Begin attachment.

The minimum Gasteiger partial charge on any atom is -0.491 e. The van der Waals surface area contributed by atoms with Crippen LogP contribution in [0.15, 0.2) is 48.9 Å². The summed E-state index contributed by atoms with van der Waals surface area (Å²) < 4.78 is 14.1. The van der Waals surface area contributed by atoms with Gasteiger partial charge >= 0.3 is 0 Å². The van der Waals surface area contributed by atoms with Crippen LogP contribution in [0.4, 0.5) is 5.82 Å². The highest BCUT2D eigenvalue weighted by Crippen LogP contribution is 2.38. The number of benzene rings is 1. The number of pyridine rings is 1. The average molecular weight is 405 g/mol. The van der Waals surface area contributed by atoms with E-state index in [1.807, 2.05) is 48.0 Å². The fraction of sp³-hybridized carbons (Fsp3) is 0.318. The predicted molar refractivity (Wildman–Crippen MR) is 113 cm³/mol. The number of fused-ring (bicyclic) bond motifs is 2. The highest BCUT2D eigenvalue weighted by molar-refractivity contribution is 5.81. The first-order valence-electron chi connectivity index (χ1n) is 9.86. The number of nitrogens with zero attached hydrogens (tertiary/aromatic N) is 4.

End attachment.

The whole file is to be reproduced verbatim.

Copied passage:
The minimum Gasteiger partial charge on any atom is -0.491 e. The van der Waals surface area contributed by atoms with Crippen LogP contribution in [0.15, 0.2) is 48.9 Å². The summed E-state index contributed by atoms with van der Waals surface area (Å²) < 4.78 is 14.1. The van der Waals surface area contributed by atoms with Gasteiger partial charge >= 0.3 is 0 Å². The van der Waals surface area contributed by atoms with Crippen LogP contribution in [0.4, 0.5) is 5.82 Å². The highest BCUT2D eigenvalue weighted by Crippen LogP contribution is 2.38. The number of benzene rings is 1. The number of pyridine rings is 1. The average molecular weight is 405 g/mol. The van der Waals surface area contributed by atoms with E-state index in [1.807, 2.05) is 48.0 Å². The fraction of sp³-hybridized carbons (Fsp3) is 0.318. The predicted molar refractivity (Wildman–Crippen MR) is 113 cm³/mol. The number of fused-ring (bicyclic) bond motifs is 2. The highest BCUT2D eigenvalue weighted by molar-refractivity contribution is 5.81. The first-order valence-electron chi connectivity index (χ1n) is 9.86. The number of nitrogens with zero attached hydrogens (tertiary/aromatic N) is 4.